Kathleen has responded, but here are my two cents:
On 14/10/16 13:21, Ryan Sleevi wrote:
> It seems to accomplish this, you're willing to continue to trust that
> WoSign will not demonstrate any of the past behaviours it already
> demonstrated - such as backdating and misissuance, but not to issue
> new certificates. Is that correct?
It is not that are we willing to blindly trust them on this; it is that
we believe that in practice it will be impossible for them to backdate
lots of certs to get around the block without it being detected. Such
certs, of course, would need to be CT-less, although both CAs have
committed to full CT from now on, and both have loaded "every" cert
since a certain date into CT. If loads of CT-less older WoSign or
StartCom certs with long lifetimes started turning up on their customers
sites, it would be fairly obvious.
> As a consequence of this - which,
> to be fair, is not a problem of Mozilla's creation - there exists the
> ecosystem risk that in order to minimize any incompatibilities, these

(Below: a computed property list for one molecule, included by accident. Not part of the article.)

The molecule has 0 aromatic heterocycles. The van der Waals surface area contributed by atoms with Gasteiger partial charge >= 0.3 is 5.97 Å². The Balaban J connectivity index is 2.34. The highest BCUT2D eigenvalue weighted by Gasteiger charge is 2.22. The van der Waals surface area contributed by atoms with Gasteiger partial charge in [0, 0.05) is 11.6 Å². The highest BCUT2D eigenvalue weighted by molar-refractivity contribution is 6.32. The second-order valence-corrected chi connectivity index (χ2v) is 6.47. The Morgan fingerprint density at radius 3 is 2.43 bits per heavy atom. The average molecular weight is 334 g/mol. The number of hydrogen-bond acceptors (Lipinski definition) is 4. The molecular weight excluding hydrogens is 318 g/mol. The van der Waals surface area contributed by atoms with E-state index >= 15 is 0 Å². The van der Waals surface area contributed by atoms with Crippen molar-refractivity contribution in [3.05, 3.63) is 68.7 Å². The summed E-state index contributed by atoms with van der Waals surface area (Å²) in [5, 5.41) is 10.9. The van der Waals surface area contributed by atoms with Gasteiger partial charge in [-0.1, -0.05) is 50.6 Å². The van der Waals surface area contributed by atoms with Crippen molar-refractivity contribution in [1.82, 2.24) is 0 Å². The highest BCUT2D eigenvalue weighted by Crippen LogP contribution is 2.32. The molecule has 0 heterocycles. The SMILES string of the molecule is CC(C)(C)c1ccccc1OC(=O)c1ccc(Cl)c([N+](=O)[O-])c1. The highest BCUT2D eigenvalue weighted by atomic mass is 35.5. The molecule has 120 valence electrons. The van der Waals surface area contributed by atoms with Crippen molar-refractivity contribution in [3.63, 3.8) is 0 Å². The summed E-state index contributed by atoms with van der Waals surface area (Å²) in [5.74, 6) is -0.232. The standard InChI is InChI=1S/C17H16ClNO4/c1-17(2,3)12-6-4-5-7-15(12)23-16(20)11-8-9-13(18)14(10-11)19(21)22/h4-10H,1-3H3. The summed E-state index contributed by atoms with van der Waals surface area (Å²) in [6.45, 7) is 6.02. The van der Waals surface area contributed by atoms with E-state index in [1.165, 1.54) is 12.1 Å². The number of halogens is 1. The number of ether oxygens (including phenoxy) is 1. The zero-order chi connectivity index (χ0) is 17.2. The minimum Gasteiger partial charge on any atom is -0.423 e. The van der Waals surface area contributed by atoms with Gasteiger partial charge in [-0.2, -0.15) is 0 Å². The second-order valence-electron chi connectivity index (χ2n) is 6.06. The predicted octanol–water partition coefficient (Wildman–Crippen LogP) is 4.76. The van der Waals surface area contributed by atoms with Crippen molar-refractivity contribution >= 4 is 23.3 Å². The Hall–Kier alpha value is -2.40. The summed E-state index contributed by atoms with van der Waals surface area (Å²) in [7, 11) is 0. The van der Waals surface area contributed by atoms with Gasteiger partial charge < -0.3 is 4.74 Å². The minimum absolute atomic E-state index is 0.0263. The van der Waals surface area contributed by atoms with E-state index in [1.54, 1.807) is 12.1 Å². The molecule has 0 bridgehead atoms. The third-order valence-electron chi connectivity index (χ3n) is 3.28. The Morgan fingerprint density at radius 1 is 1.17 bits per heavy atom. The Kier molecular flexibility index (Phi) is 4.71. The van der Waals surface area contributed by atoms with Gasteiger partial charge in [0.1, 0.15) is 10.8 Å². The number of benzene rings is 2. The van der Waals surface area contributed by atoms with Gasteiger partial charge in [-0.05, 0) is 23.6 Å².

> applications will need to continue to trust WoSign and StartCom for
> as long as other popular programs - such as Mozilla - do.
Everyone needs to make their own trust decisions, which will be affected
by what decisions their code lets them make. A while ago, Mozilla was in
this sort of position, but we did engineering work and now the situation
is not so bad.
I don't think any platform would have size or code constraints on
implementing our notBefore solution. A whitelist may have problems, but
we aren't proposing we use one.
> impact. For example, fully distrusting these certificates in, say, 6
> months, would allow other players in the ecosystem to take
> appropriate steps and block these certificates, without having to
> suffer the first-mover/only-mover problem.
See Kathleen's response.
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